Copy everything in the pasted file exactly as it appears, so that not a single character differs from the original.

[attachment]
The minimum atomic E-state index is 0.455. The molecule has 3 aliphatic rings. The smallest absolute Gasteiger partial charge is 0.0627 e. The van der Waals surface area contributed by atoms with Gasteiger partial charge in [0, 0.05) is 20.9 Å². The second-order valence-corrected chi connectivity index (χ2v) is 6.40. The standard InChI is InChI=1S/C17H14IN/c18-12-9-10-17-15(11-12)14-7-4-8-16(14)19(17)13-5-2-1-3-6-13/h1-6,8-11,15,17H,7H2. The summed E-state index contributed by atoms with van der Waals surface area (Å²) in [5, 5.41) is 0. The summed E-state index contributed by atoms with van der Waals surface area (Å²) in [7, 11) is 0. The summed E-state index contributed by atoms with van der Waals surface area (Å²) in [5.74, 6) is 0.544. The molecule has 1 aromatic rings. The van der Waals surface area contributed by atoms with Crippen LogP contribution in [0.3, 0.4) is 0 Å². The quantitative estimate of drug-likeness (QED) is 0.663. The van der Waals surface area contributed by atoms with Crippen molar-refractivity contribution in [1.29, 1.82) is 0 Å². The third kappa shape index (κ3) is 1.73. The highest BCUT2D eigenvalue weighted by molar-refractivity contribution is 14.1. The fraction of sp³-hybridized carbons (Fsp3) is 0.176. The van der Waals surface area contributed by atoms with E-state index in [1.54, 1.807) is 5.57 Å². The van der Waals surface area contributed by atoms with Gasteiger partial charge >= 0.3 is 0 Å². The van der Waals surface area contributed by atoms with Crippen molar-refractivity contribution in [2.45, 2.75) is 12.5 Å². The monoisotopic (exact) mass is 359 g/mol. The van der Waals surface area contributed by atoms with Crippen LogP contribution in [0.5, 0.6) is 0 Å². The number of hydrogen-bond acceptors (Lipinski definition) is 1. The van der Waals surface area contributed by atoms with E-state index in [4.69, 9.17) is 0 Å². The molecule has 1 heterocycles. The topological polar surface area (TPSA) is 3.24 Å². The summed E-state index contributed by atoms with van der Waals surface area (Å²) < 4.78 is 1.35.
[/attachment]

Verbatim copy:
The minimum atomic E-state index is 0.455. The molecule has 3 aliphatic rings. The smallest absolute Gasteiger partial charge is 0.0627 e. The van der Waals surface area contributed by atoms with Gasteiger partial charge in [0, 0.05) is 20.9 Å². The second-order valence-corrected chi connectivity index (χ2v) is 6.40. The standard InChI is InChI=1S/C17H14IN/c18-12-9-10-17-15(11-12)14-7-4-8-16(14)19(17)13-5-2-1-3-6-13/h1-6,8-11,15,17H,7H2. The summed E-state index contributed by atoms with van der Waals surface area (Å²) in [5, 5.41) is 0. The summed E-state index contributed by atoms with van der Waals surface area (Å²) in [7, 11) is 0. The summed E-state index contributed by atoms with van der Waals surface area (Å²) in [5.74, 6) is 0.544. The molecule has 1 aromatic rings. The van der Waals surface area contributed by atoms with Crippen LogP contribution in [0.3, 0.4) is 0 Å². The quantitative estimate of drug-likeness (QED) is 0.663. The van der Waals surface area contributed by atoms with Crippen molar-refractivity contribution in [1.29, 1.82) is 0 Å². The third kappa shape index (κ3) is 1.73. The highest BCUT2D eigenvalue weighted by molar-refractivity contribution is 14.1. The fraction of sp³-hybridized carbons (Fsp3) is 0.176. The van der Waals surface area contributed by atoms with E-state index in [1.54, 1.807) is 5.57 Å². The van der Waals surface area contributed by atoms with Gasteiger partial charge >= 0.3 is 0 Å². The van der Waals surface area contributed by atoms with Crippen molar-refractivity contribution in [2.45, 2.75) is 12.5 Å². The monoisotopic (exact) mass is 359 g/mol. The van der Waals surface area contributed by atoms with Crippen LogP contribution in [0.5, 0.6) is 0 Å². The number of hydrogen-bond acceptors (Lipinski definition) is 1. The van der Waals surface area contributed by atoms with E-state index in [4.69, 9.17) is 0 Å². The molecule has 1 heterocycles. The topological polar surface area (TPSA) is 3.24 Å². The summed E-state index contributed by atoms with van der Waals surface area (Å²) < 4.78 is 1.35.